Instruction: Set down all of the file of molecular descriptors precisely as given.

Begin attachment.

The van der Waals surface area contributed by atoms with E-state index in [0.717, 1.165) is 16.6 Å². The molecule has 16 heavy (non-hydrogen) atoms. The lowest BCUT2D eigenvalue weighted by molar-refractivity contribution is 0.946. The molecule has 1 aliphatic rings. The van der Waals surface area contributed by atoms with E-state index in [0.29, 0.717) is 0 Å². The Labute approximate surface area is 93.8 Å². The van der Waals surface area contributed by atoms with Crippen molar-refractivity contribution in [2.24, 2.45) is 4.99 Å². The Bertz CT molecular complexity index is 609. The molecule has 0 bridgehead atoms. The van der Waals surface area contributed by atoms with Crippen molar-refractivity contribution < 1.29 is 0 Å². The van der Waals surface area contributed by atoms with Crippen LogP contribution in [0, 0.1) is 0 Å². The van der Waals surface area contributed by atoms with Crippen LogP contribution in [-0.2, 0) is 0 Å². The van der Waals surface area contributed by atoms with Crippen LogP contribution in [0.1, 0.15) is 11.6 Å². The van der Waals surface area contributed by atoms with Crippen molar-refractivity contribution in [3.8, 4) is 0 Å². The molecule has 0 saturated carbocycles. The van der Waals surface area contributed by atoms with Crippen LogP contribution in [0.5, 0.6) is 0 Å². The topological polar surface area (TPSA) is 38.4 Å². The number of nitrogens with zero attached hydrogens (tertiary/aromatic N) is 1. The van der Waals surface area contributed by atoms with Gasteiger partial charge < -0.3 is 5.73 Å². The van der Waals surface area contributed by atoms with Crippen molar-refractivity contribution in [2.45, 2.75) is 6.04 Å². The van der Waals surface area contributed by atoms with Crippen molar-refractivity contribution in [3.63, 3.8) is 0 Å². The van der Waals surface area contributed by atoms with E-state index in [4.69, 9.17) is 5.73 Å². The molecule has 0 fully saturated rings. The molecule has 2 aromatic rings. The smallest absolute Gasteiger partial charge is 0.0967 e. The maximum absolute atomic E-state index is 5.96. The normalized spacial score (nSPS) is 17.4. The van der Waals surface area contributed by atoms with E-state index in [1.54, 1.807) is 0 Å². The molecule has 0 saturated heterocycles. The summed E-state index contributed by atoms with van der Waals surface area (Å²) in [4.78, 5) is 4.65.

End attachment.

The van der Waals surface area contributed by atoms with E-state index in [0.717, 1.165) is 16.6 Å². The molecule has 16 heavy (non-hydrogen) atoms. The lowest BCUT2D eigenvalue weighted by molar-refractivity contribution is 0.946. The molecule has 1 aliphatic rings. The van der Waals surface area contributed by atoms with E-state index in [0.29, 0.717) is 0 Å². The Labute approximate surface area is 93.8 Å². The van der Waals surface area contributed by atoms with Crippen molar-refractivity contribution in [2.24, 2.45) is 4.99 Å². The Bertz CT molecular complexity index is 609. The molecule has 0 bridgehead atoms. The van der Waals surface area contributed by atoms with Crippen molar-refractivity contribution < 1.29 is 0 Å². The van der Waals surface area contributed by atoms with Crippen LogP contribution in [0, 0.1) is 0 Å². The van der Waals surface area contributed by atoms with Crippen LogP contribution in [-0.2, 0) is 0 Å². The van der Waals surface area contributed by atoms with Crippen LogP contribution in [0.1, 0.15) is 11.6 Å². The van der Waals surface area contributed by atoms with Crippen molar-refractivity contribution in [3.8, 4) is 0 Å². The molecule has 0 saturated carbocycles. The van der Waals surface area contributed by atoms with Crippen LogP contribution in [0.5, 0.6) is 0 Å². The topological polar surface area (TPSA) is 38.4 Å². The number of nitrogens with zero attached hydrogens (tertiary/aromatic N) is 1. The van der Waals surface area contributed by atoms with Gasteiger partial charge < -0.3 is 5.73 Å². The van der Waals surface area contributed by atoms with Crippen molar-refractivity contribution in [2.45, 2.75) is 6.04 Å². The van der Waals surface area contributed by atoms with Crippen molar-refractivity contribution in [3.63, 3.8) is 0 Å². The van der Waals surface area contributed by atoms with E-state index in [4.69, 9.17) is 5.73 Å². The molecule has 0 fully saturated rings. The molecule has 2 aromatic rings. The smallest absolute Gasteiger partial charge is 0.0967 e. The maximum absolute atomic E-state index is 5.96. The normalized spacial score (nSPS) is 17.4. The van der Waals surface area contributed by atoms with E-state index in [1.54, 1.807) is 0 Å². The molecule has 0 saturated heterocycles. The summed E-state index contributed by atoms with van der Waals surface area (Å²) in [4.78, 5) is 4.65.